Turning to the Scriptures, he read in Acts about the early Christians who shared what they had with each other. The notion of following their example "was something the Lord placed on my heart," he says. He presented the idea of debt liquidation at worship the following Sunday. "The first revival was the hardest," he says, because there were no previous beneficiaries pledged to help the others. Still, that day $5,600 was raised. The biggest debt the church has tackled so far was $21,000, raised over three successive days.
Church members whose debts are erased bring their bills to Bishop Russell after the meeting. He goes over the figures, initials the statements and gives them to a church trustee who writes checks to the creditors.
Those newly freed from debt must attend a seminar on staying solvent. Then the pastor meets with them periodically to see where they stand. So far, he says, there have been no backsliders. "Once you get that weight off your shoulders, you never want to go back," says Mr. Beaver.
If current trends continue, everyone at Mount Carmel should be out of debt in another year's time, Bishop Russell estimates. He has told his flock he will be the last to be called for debt liquidation because, he jokes, "You guys will have so much more money then."
In fact, he says, he pays off the full balance on his single American Express card each month.
Copyright © 2002 Dow Jones & Company, Inc., All Rights Reserved.
Submitted by Sherri Rimmer
Subjects: Debt, Credit Cards
~~~~~~~ THIS & THAT:
Each year, Chicago Center saves excerpts from conversations between airline pilots and controllers . . .
"Approach, how far from the airport are we in minutes?"
"N923, the faster you go, the quicker you'll get here"
"American 220...eenie, meenie, miney, moe...how do you hear my radio?"
I can see the country club down below...looks like a lot of controllers out there."
"Yes sir, there is...and they're caddying for DC-10 drivers like you!"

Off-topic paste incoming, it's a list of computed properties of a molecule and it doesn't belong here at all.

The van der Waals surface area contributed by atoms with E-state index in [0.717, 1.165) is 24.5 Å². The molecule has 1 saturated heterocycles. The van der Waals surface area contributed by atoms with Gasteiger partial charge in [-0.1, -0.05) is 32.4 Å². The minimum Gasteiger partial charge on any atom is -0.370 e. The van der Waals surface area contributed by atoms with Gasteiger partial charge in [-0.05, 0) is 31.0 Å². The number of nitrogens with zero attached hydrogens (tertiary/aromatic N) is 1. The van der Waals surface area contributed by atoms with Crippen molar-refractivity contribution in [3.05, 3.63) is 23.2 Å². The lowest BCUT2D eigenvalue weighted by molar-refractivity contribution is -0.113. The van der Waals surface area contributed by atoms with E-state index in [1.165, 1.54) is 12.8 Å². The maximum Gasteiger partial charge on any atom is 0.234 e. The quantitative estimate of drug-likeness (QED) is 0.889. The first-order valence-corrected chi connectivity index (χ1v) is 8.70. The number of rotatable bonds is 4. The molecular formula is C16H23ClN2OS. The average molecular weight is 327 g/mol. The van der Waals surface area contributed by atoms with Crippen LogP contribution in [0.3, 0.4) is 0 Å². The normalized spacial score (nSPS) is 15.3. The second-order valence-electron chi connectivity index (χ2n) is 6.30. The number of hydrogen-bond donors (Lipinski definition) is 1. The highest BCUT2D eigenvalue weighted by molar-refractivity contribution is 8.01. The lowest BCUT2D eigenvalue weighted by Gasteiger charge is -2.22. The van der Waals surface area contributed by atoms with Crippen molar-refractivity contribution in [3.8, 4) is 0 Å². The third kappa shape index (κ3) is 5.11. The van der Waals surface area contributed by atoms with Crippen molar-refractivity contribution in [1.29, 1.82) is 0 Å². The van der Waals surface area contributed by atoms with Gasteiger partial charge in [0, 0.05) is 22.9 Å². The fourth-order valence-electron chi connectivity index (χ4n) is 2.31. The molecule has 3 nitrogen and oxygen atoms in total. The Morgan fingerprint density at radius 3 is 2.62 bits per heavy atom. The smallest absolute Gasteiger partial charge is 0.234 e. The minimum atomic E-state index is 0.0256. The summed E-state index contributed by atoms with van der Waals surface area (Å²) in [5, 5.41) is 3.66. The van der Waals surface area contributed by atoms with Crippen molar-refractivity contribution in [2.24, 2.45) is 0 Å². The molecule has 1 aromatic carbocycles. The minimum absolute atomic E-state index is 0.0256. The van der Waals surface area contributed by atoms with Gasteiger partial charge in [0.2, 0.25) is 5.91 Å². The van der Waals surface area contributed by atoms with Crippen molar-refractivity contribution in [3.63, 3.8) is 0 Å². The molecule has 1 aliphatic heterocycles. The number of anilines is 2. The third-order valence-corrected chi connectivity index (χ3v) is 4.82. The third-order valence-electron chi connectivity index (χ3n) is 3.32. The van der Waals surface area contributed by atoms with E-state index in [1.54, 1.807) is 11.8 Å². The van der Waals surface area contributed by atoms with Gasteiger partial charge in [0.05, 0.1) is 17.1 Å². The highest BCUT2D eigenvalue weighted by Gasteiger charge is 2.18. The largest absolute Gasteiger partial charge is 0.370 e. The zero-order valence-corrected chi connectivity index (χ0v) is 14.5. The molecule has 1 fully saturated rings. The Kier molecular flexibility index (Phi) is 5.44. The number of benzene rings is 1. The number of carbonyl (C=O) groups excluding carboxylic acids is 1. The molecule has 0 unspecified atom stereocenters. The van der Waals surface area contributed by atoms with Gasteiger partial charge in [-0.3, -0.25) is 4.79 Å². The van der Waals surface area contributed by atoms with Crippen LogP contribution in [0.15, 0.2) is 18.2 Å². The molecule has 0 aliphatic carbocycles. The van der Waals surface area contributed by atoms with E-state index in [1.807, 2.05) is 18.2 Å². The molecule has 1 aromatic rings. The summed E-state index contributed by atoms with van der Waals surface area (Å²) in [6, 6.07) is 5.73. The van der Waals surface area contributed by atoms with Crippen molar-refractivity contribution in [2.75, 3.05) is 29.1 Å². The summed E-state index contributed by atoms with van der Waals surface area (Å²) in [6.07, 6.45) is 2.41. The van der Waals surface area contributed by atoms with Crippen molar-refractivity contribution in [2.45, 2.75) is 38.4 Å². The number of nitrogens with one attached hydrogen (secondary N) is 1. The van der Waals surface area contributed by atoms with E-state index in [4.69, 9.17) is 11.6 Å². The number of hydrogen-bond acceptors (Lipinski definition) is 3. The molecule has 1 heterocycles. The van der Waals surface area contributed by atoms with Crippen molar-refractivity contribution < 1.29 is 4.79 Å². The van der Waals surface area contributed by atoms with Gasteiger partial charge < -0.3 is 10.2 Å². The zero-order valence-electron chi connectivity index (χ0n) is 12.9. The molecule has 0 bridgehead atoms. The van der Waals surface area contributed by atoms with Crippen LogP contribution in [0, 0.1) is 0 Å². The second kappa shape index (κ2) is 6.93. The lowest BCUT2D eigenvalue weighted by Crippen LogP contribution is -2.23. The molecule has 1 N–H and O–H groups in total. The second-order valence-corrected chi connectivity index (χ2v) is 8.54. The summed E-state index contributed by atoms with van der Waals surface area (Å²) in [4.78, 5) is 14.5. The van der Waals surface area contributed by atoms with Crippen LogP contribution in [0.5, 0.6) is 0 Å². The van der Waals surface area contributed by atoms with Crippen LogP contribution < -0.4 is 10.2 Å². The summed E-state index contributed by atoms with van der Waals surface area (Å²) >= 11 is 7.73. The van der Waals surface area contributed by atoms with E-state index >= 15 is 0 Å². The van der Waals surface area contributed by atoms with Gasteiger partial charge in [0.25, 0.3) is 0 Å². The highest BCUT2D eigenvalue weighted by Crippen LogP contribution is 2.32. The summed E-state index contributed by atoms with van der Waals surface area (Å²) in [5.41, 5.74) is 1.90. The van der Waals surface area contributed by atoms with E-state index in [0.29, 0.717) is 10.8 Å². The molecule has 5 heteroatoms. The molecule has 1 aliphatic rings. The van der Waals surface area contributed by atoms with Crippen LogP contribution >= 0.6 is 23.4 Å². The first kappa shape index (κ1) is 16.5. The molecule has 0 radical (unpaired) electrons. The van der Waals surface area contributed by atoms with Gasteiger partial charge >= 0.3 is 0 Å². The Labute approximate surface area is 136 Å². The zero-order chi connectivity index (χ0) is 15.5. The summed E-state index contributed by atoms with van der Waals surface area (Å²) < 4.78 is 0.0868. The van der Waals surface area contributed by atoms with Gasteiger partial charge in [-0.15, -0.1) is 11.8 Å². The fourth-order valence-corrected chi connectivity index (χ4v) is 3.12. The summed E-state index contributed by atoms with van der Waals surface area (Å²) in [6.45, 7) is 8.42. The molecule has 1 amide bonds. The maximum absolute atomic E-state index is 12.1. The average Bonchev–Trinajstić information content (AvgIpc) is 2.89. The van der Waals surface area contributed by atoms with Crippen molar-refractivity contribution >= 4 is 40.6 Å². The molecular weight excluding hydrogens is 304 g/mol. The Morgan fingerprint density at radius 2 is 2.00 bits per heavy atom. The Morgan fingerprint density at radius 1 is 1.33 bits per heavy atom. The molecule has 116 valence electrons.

"Amtram 726, sorry 'bout that...Center thought you were a Midway
arrival...just sit back, relax and pass out some more cookies and we'll get you to Milwaukee."
"Air Force 45, it appears your engine has... oh, disregard... I see you've already ejected."
"Approach, what's the tower?"
"A big tall building with glass all around it..."
"How far behind traffic are we?"
"That doesn't look like 3 miles to us!"
"Well, you're a mile and a half from him and he's a mile and a half from you, so that's 3 miles!"
Source: Clean Laugh, http://www.cybersalt.org/lists.htm
Subjects: Airplanes, Airports, Pilots
~~~~~~~ KEEP SMILING:
Dave went on a business trip for a few days. When he returned, his wife reported that the dog really missed him. "She spent every night at the front door, waiting for you to come home," she said.
"What an example of devotion," Dave replied. "I wonder if you'd be that concerned about me?"
"Honey," she answered, "if you were gone overnight, and I didn't know where you were, you can be sure I'd be waiting for you at the front door."
Subjects: Dogs, Absent
Part 5 of 5 [Jul 15, 16, 17, 18, 19]
If you can't afford to buy gifts for loved ones and friends this year, use something other than money to create what you want. Give gifts of the heart.
GIFTS OF TIME
Create a gift certificate that promises a picnic in the park, a stroll along the beach, a night of watching favorite videos with popcorn included.
Give one or several special friends a gourmet lunch and an afternoon of chatting and laughter.
By Patricia L. Fry
Source: Signs of the Times, Copyright (c) December 2000, Pacific Press, http://www.signstimes.com
Submitted by Dale Galusha